Never before seen on the salt marshes of Aigues-Mortes: more than 20,000 couples of Greater Flamingos have invested this year this site in the Camargue Gardoise, to reproduce! This is a great reward for the efforts made by the Salins group, which worked to ensure that conditions were particularly favorable. The saltworks turn out to be a mosaic of natural environments of great biological richness.
Today more than 12,000 flamingo chicks are born. The Tour du Valat, in partnership with the Salins Group, led an exceptional and delicate operation on 5 August: the ringing of 300 chicks. This year, due to the health situation, the ringing operation had a particular format. Only about twenty volunteers (instead of the usual 180), supervised by the scientific staff of the Tour du Valat, took part in it at dawn. This operation helped to improve knowledge of this emblematic bird of the Camargue.
The ringing, an essential step for the study of flamingos
Ringing consists in equipping each chick with a plastic ring on which a unique code is engraved, readable from a distance. The chicks, gathered in a nursery, are encircled by the volunteers and brought back to an enclosure where they are then taken in hand to be ringed, weighed and measured. Each chick is then released into the pond where it joins the nursery.
These rings, regularly read by ornithologists all over the Mediterranean basin, constitute a great source of information by making it possible to study the movements of each flamingo and to know its lifespan, the frequency of its reproduction, its breeding and feeding sites, etc.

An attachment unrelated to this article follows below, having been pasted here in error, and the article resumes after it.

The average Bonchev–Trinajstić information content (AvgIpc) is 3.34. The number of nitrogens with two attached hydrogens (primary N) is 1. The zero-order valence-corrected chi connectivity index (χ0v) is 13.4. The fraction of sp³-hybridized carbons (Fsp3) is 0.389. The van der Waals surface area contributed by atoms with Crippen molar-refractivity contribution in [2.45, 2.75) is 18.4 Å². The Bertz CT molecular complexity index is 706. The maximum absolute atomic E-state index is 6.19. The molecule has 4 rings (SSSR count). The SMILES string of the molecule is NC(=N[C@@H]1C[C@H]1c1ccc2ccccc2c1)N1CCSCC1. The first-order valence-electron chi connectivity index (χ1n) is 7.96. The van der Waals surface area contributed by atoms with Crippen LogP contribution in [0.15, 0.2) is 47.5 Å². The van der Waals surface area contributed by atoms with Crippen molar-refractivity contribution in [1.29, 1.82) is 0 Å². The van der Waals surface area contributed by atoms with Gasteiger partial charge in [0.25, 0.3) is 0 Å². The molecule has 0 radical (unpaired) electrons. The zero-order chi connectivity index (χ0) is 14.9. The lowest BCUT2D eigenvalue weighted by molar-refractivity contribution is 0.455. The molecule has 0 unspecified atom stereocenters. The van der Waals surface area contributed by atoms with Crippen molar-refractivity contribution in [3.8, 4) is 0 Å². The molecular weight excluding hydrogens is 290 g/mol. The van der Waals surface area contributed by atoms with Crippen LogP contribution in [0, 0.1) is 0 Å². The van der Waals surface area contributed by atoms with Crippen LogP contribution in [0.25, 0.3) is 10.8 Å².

A long-term research program to make the right management choices
Ringing is part of a study program initiated at the creation of the Tour du Valat in 1954, and strongly structured from 1977 with the annual marking of several hundred chicks. This program is today conducted jointly in France, Spain, Italy, Turkey, Algeria and Mauritania as part of an international network. More than 700,000 ring readings all over the Mediterranean basin have thus enabled a better understanding of the behaviour of this amazing species and the adoption of appropriate conservation measures. Thanks to the combined action of researchers and wetland managers, flamingo populations have today reached a satisfactory level for the safeguarding of the species.
Greater Flamingos, ambassadors of wetlands
Lagoons, estuaries, deltas, marshes, lakes, ponds, rivers… Wetlands are among the most productive environments in the world and provide essential resources and services. They are also invaluable reservoirs of biodiversity. Yet over the last 50 years, nearly 50% of the wetlands in the Mediterranean basin have been destroyed. Pressures are particularly strong on coastal wetlands, where flamingos live. These emblematic birds, dependent on shallow brackish and salt water lagoons, are particularly fond of salt marshes. They therefore remain a vulnerable species, as most of the wetlands on which they depend are threatened.
Continue the adventure by sponsoring a Greater Flamingo
Sponsorship is an original and fun way to get to know Greater Flamingos better while helping to save them and protect the wetlands they love so much! Sponsorship means direct participation in the study and protection of Greater Flamingos by financing, among other things, population monitoring activities as well as the purchase of the necessary equipment for observers from North Africa, West Africa and the Middle East. Becoming a sponsor allows you to be informed of the movements of your godchild when he or she is sighted and to receive regular news from neighboring colonies, videos and beautiful photos of flamingos.
Reportage France 3 (French TV) during the ringing of August 5, 2020